The Key to Good Readers is Book Ownership Studies Show
It seems that children are owning less books than ever before, and this worrying trend is continuing.
In 2011 a survey of 18,141 young people in the UK it was discovered that four in 10 boys did not own any books, compared to three in 10 girls.
The study revealed that 19% of children who did not own books were two-and-a-half times more likely to be behind with their reading.
While 54.9% of children in the study who owned their own books were reading above the expected school level.
Have Things Changed?
Sadly, nothing has changed since this study was done a few years back.
According to a recent study in the Herald Sun 40% of children have less than 10 books at home. This is thought to be contributing to diminishing literacy skills.
The average Australian kid owns just 18 books. When you consider that a picture book or early chapter book can be read in one sitting that means that there isn’t much variety to choose from.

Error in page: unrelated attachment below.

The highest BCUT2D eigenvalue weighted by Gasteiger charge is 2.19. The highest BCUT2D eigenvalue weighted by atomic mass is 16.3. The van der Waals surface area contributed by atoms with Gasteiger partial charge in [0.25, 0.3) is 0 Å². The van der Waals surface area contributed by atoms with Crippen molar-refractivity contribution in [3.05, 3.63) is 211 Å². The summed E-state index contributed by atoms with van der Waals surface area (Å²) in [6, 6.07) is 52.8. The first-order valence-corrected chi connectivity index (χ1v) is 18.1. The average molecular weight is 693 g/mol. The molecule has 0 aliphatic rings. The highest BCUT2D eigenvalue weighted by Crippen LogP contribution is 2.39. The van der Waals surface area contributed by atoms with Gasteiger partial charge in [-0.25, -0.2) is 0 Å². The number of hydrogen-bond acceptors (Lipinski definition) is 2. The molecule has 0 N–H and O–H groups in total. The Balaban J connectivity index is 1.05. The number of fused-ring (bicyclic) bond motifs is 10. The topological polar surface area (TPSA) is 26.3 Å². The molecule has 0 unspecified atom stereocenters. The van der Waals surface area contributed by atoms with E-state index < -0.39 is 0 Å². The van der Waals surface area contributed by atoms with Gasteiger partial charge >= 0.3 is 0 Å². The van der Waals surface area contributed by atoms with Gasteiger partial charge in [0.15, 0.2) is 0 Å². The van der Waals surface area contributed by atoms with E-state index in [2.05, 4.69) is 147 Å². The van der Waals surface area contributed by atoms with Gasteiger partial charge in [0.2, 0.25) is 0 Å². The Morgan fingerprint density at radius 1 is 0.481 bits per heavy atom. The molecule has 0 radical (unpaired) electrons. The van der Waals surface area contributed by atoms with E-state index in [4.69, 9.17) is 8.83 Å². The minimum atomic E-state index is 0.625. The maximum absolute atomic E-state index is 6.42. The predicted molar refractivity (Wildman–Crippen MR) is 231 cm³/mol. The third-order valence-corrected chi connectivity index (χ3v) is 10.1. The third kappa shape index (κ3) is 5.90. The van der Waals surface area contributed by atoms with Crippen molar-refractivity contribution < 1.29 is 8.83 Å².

The survey was conducted by Dymocks Book Sellers and YouGov.
In spite of these figures, it is reported that 2 in 5 mothers wanted their children to read more.
Book Ownership Contributes to Poor Literacy Results
These studies clearly show that book ownership is linked to poor literacy rates.
Experts say that children should be reading 30 minutes a day. A reading program has been implemented in some schools with great success. The students simply sit and read anything they want, and the results are impressive with more of them seeing the value in books and stories.
Clearly, children who enjoy reading are more likely to read for pleasure, while those who don’t simply find something else to do.
So, how so we encourage those children who find reading a chore?
Reading Together Builds Memories
Rather than leave a child to read on his or her own, why not make reading an enjoyable time that you share together?
Here are some great articles written for grandparents, but which can be easily adapted to parents and teachers as well –